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Heart-healthy gifts from the kitchen

By MaryAnne Gragg,
  • Here are 15 gifts for people who are conscious of their heart health
  • Cookbooks focus on low-fat, easy-to-make meals
  • Steamers are a nice gift that help keep the nutrients in food
  • Consider the gift of a fruit of the month club or even a fruit tree

( -- Nothing quite expresses love and joy like gifts of food -- especially for those loved ones on your list who may be at higher risk for heart disease.

Heart disease and stroke are the leading causes of death among men and women in America -- more than cancer, accidents, and diabetes combined. You can't help some risk factors, such as age, gender, and genetics.

But quitting smoking and getting more exercise can reduce your chances of having a heart attack or stroke.

So can eating a heart-healthy diet. Here are 15 gifts that will help the people on your gift list tempt their taste buds and reduce their risk of heart disease.


If your loved ones have busy schedules or complain about the bland taste of healthy food, a new cookbook from the National Heart, Lung, and Blood Institute may be just the gift. Keep the Beat Recipes: Deliciously Healthy Dinners features updated flavors adapted for a more modern palate -- including Mediterranean, Latin, and Asian-inspired dishes. Since each recipe is already low in saturated fat and sodium, "It takes the guesswork out of healthy cooking," says Janet de Jesus, a nutrition education expert with the institute.

"Changing life-long habits and a mindset that healthy food has to be tasteless can be challenging for people who need to cook more with their heart in mind," she says. At only $5, the cookbook is an inexpensive way to give heart health this holiday -- plus it's designed for both novice cooks and seasoned veterans.

Each meal can be prepared in less than an hour, and the book includes grocery lists and time-saving tips to help you set up a no-fail game plan for the week.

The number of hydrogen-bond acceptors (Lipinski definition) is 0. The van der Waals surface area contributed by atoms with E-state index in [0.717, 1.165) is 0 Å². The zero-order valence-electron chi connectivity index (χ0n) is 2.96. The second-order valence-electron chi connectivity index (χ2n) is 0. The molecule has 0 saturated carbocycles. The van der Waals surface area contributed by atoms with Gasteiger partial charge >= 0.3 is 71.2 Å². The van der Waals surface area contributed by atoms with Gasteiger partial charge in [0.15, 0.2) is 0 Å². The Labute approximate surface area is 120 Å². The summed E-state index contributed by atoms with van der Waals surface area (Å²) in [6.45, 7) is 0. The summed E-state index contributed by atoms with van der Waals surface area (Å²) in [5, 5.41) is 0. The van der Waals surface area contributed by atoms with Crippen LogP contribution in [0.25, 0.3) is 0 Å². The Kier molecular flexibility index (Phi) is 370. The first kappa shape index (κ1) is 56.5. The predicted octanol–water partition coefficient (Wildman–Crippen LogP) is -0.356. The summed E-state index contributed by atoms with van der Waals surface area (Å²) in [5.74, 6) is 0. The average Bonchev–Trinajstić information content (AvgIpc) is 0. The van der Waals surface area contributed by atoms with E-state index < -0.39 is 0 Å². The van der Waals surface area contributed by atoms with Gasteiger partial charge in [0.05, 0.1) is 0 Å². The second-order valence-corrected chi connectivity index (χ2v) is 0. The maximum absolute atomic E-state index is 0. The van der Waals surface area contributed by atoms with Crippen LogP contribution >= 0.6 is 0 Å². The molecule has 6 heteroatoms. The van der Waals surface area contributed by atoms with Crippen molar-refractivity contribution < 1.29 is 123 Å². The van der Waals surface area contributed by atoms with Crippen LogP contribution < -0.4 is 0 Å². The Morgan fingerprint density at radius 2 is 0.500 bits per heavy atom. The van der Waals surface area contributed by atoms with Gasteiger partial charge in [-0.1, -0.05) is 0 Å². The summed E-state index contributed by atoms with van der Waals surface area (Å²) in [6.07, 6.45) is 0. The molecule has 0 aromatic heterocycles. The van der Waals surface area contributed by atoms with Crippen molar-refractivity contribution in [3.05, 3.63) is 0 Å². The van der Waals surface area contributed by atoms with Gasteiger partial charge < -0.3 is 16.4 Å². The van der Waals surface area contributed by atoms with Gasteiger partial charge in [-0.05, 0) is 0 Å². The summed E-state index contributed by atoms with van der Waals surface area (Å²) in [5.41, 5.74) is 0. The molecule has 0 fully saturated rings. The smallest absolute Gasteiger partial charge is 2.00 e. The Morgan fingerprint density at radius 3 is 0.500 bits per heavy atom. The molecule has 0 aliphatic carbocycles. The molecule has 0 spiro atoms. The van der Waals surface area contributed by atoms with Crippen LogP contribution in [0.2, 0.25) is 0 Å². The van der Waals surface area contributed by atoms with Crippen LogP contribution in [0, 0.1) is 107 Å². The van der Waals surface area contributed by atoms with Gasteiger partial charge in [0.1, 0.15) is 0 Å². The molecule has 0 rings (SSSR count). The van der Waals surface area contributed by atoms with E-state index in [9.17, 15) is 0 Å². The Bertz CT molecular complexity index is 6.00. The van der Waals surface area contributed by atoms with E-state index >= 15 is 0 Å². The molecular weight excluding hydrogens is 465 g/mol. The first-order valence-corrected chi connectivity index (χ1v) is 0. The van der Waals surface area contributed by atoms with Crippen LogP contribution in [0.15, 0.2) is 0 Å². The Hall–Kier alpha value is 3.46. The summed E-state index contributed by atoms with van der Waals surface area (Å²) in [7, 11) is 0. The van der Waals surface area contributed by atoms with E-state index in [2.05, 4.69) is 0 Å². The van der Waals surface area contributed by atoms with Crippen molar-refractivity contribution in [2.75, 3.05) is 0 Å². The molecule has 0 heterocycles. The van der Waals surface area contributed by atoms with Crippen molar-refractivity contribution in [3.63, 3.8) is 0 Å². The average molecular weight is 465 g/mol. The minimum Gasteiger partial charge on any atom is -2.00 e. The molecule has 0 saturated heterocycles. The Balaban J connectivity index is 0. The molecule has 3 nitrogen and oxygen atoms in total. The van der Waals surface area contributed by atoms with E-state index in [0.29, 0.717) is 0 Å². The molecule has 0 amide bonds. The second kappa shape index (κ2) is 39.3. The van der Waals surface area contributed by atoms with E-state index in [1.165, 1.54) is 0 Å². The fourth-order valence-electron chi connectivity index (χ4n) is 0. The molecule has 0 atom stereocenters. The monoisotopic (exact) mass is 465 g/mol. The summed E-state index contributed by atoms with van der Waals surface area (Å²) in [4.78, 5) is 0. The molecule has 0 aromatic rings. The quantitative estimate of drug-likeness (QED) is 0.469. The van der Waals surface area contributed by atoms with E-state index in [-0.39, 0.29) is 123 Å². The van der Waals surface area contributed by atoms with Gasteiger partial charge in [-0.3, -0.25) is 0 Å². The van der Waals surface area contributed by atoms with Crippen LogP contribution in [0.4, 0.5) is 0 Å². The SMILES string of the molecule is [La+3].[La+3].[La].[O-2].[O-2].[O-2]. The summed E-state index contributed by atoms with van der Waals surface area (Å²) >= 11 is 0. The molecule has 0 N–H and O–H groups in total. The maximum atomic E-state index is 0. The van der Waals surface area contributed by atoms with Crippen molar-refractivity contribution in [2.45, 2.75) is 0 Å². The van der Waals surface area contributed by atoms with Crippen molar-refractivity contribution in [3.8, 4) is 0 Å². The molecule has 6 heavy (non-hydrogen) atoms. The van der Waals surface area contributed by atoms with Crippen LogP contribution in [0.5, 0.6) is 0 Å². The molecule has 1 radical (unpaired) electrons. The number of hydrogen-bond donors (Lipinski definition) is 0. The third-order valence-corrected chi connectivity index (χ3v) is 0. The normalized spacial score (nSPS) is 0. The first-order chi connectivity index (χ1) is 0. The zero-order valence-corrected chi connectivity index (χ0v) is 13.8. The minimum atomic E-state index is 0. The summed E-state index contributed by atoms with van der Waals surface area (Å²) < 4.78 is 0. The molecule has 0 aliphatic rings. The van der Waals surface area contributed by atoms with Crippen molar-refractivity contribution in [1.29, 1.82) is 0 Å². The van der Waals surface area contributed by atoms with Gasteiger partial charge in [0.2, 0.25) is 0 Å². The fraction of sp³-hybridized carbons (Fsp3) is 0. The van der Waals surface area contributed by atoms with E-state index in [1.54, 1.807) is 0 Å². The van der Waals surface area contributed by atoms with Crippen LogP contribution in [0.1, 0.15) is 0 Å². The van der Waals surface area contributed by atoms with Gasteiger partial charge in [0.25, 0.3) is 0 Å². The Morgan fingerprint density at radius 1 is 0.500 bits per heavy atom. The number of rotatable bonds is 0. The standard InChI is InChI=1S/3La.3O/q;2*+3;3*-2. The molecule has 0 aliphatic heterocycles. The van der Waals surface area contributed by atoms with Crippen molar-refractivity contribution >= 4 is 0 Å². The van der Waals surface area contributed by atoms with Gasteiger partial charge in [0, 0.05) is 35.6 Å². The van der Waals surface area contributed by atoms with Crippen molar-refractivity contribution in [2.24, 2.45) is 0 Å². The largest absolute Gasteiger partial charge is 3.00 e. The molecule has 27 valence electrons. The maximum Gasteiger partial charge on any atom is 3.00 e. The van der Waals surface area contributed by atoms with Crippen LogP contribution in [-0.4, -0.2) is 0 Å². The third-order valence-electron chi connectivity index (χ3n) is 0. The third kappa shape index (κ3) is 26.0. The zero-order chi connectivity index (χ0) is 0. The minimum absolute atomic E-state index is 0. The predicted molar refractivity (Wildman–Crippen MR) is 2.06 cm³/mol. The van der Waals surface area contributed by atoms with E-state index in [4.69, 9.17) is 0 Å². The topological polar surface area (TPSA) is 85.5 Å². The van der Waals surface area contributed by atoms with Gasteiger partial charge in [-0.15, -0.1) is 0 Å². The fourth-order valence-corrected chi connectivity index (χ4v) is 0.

For families on your list, consider the American Heart Association Healthy Family Meals: 150 Recipes Everyone Will Love ($23).

"Nutritious food patterns established early will stick with children for the long-term," says AHA spokeswoman Dr. Alice Lichtenstein.

The cookbook features quick weeknight dinners and plan-ahead menus designed to encourage the whole family to eat healthier. The recipes include simplified preparation steps that make it easy to involve a young sous-chef, as well as plenty of substitution ideas to customize meals to a family's tastes. 20 Tasty Recipes for Heart Health

Healthy kitchen gadgets

Shopping for more of a gadget-lover versus a bookworm? There are plenty of nifty kitchen doodads that will make cutting fat and cholesterol a breeze.

Help your family prepare more heart-friendly meals with a steam-basket for the stovetop or microwaveable steamer. Steaming veggies retains more vitamins than boiling since fewer nutrients are able to leach out into the water. Try the OXO steamer ($23) with a heat-resistant handle, or the Microsteamer by Tupperware ($29.50), which also works well for fish or chicken. Five fish dishes that can lower your cholesterol

Grilling is another quick, low-fat way to cook. For everyday use, try a grill pan or counter-top grill. These allow excess fat to drain from meat while adding great flavor to a variety of foods, from turkey burgers to veggie kabobs.